Indeed. But if we boil down all these definitions. full employment. we find one common theme: Economics is the study of how societies use scarce resources to produce valuable commodities and distribute them among different people.• asks how government policies can be used to pursue important goals such as rapid economic growth. you will need to understand its vocabulary. If you are not familiar with a particular word or phrase. Consider a world without scarcity. efficient use of resources. price stability. yet you could extend it many times over. and a fair distribution of income. you should consult the Glossary at the back of this book. The Glossary contains most of the major technical economic terms used in this book. All terms printed in boldface are defined in the Glossary. economics is an important subject because of the fact of scarcity and the desire for efficiency. Behind this definition are two key ideas in economics: that goods are scarce and that society must use its resources efficiently. what would be the consequences? People would not worry about stretching out their limited incomes because they could have everything they wanted. To master the subject. If infinite quantities of every good could be produced or if hu 1 This list contains several specialized terms from economics. man desires were fully satisfied. This list is a good one. businesses would not need to fret over the cost of labor .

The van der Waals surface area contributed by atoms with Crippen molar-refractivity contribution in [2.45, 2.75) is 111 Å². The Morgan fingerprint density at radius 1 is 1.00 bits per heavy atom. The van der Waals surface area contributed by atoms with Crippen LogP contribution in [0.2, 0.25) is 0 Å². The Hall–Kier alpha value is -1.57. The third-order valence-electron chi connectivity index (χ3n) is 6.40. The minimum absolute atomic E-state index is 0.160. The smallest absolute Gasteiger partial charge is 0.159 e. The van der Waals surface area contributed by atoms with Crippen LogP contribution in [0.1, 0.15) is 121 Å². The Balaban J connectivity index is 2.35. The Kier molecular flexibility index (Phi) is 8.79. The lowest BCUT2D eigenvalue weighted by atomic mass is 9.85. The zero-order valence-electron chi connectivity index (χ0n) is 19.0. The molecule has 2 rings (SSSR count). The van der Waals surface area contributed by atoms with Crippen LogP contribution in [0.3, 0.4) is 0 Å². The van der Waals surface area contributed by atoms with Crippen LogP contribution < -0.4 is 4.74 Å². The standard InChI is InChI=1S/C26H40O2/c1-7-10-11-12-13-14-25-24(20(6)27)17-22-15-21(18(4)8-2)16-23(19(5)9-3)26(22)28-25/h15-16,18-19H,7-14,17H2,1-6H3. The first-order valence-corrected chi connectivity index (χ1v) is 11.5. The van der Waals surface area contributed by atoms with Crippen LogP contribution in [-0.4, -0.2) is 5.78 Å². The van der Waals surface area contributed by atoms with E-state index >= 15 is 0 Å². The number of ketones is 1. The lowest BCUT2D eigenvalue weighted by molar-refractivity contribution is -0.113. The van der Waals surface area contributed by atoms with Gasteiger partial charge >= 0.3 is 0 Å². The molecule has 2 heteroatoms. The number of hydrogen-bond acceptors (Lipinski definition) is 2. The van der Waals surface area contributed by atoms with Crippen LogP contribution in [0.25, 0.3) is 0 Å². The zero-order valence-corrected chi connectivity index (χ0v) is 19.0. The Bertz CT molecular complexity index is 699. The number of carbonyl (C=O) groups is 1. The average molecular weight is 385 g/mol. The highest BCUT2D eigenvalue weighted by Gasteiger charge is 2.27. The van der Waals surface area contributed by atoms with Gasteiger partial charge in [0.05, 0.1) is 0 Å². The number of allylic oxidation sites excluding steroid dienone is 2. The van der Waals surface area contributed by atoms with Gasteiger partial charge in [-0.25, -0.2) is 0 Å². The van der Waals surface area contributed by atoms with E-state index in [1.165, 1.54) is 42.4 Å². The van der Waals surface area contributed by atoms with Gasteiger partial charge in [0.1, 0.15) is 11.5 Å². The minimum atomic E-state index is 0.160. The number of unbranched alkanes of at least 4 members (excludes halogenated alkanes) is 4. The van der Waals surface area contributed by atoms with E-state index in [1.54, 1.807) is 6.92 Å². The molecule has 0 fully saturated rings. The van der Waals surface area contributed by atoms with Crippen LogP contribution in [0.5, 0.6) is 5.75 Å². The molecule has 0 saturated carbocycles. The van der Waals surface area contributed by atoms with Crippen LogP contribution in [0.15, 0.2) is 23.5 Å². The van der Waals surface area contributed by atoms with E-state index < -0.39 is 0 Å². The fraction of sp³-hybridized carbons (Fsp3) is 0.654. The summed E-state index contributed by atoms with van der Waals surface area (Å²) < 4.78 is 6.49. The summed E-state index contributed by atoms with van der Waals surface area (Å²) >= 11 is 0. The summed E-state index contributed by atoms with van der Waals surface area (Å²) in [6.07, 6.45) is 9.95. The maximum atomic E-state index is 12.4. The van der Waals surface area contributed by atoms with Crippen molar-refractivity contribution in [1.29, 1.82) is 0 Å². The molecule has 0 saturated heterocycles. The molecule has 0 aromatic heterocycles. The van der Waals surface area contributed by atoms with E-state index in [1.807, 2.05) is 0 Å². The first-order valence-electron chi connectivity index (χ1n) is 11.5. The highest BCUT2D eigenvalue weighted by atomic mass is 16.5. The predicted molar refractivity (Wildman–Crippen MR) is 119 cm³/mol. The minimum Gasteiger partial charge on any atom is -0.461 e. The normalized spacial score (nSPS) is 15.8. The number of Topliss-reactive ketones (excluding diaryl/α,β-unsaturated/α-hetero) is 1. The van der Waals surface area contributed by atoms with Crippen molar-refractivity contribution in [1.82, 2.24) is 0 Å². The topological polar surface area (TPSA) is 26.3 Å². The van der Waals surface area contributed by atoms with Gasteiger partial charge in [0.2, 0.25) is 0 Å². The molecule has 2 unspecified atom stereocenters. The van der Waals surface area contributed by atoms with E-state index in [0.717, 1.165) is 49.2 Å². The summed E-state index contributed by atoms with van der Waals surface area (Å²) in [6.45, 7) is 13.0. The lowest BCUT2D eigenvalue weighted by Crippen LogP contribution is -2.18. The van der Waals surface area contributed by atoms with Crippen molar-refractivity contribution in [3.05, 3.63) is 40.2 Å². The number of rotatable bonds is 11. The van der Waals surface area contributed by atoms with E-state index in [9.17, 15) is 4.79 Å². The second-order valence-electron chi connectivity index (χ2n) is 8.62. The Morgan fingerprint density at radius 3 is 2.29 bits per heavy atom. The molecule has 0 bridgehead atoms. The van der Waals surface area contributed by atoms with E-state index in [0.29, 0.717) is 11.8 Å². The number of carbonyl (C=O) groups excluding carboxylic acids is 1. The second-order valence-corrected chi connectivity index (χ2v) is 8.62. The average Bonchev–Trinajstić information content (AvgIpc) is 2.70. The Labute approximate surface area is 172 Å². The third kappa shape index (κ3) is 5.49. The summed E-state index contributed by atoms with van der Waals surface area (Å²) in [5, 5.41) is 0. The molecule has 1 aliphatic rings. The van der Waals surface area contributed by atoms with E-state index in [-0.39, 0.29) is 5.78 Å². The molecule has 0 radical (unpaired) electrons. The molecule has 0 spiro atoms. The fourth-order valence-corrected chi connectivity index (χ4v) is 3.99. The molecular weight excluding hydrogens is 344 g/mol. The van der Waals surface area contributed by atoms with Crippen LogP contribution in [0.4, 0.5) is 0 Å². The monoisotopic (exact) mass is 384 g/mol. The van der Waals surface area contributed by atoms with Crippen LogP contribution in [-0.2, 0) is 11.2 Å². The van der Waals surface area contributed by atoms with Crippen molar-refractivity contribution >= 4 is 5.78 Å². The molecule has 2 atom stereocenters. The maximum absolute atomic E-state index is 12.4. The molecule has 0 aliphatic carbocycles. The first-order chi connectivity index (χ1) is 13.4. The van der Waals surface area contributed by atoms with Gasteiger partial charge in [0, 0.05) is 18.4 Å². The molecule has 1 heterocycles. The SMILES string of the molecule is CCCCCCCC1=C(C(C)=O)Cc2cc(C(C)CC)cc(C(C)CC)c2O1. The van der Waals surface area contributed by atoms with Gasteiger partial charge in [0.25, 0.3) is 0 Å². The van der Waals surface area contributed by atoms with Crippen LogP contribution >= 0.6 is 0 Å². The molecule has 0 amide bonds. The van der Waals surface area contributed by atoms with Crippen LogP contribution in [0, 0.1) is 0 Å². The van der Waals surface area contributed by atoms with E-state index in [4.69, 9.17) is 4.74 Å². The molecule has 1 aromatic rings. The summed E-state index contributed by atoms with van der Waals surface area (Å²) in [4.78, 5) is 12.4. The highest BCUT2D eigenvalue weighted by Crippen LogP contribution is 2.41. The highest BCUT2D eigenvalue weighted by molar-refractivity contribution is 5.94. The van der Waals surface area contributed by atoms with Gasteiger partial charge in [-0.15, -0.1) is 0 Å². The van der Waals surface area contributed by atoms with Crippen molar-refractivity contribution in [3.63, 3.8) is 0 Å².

particularly in Africa and Asia. like sand in the desert or seawater at the beach. outside the United States.or health care. it is important that an economy make the best use of its limited resources. all goods would be free. That brings us to the critical notion of efficiency. Given unlimited wants. Efficiency denotes the most effective use of a society's resources in satisfying people's wants and needs. consider an economy with unchecked monopolies or unhealthy pollution or unwarranted government interferences. you quickly find that there are simply not enough goods and services to satisfy even a small fraction of everyone's consumption desires. In such an Eden of affluence. and markets would be unnecessary. By contrast. Indeed. . All prices would be zero. full of economic goods. hundreds of millions of people suffer from hunger and material deprivation. even after two centuries of rapid economic growth. since all of us could have as much as we pleased. Moreover. Our national output would have to be many times larger before the average American could live at the level of the average doctor or big-league baseball player. Moreover. If you add up all the wants. economics would no longer be a useful subject. governments would not need to struggle over taxes or spending or pollution because nobody would care. A situation of scarcity is one in which goods are limited relative to desires. or it may produce a disorted bundle of goods that leaves consumers worse off than they otherwise could be—either situation is an inefficient allocation of resources. production in the United States is simply not high enough to meet everyone's desires. But no society has reached a utopia of limitless possibilities. Such an economy may produce less than would be possible without these factors. An objective observer would have to agree that. no one would be concerned about the distribution of incomes among different people or classes. Ours is a world of scarcity.